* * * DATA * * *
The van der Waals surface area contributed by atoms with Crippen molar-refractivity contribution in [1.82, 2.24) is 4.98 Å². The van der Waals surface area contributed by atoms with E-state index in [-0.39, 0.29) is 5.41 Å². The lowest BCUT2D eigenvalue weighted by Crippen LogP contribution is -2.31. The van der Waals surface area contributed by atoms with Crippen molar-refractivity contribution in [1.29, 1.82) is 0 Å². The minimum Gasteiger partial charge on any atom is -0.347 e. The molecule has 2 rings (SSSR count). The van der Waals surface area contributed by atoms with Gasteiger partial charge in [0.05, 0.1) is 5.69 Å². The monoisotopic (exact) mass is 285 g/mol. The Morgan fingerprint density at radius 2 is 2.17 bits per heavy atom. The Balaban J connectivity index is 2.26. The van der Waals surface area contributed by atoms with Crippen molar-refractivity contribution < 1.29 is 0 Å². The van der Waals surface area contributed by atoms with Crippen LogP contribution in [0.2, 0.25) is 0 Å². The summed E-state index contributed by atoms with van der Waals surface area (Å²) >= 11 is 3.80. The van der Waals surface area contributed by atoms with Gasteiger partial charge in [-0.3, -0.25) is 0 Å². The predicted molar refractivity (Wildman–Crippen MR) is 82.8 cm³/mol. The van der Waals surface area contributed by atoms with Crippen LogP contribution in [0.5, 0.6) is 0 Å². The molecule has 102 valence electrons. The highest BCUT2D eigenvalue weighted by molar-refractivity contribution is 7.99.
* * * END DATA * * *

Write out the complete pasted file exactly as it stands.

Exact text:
The van der Waals surface area contributed by atoms with Crippen molar-refractivity contribution in [1.82, 2.24) is 4.98 Å². The van der Waals surface area contributed by atoms with E-state index in [-0.39, 0.29) is 5.41 Å². The lowest BCUT2D eigenvalue weighted by Crippen LogP contribution is -2.31. The van der Waals surface area contributed by atoms with Crippen molar-refractivity contribution in [1.29, 1.82) is 0 Å². The minimum Gasteiger partial charge on any atom is -0.347 e. The molecule has 2 rings (SSSR count). The van der Waals surface area contributed by atoms with Gasteiger partial charge in [0.05, 0.1) is 5.69 Å². The monoisotopic (exact) mass is 285 g/mol. The Morgan fingerprint density at radius 2 is 2.17 bits per heavy atom. The Balaban J connectivity index is 2.26. The van der Waals surface area contributed by atoms with Crippen molar-refractivity contribution < 1.29 is 0 Å². The van der Waals surface area contributed by atoms with Crippen LogP contribution in [0.2, 0.25) is 0 Å². The summed E-state index contributed by atoms with van der Waals surface area (Å²) >= 11 is 3.80. The van der Waals surface area contributed by atoms with Gasteiger partial charge in [-0.3, -0.25) is 0 Å². The predicted molar refractivity (Wildman–Crippen MR) is 82.8 cm³/mol. The van der Waals surface area contributed by atoms with Crippen LogP contribution in [0.5, 0.6) is 0 Å². The molecule has 102 valence electrons. The highest BCUT2D eigenvalue weighted by molar-refractivity contribution is 7.99.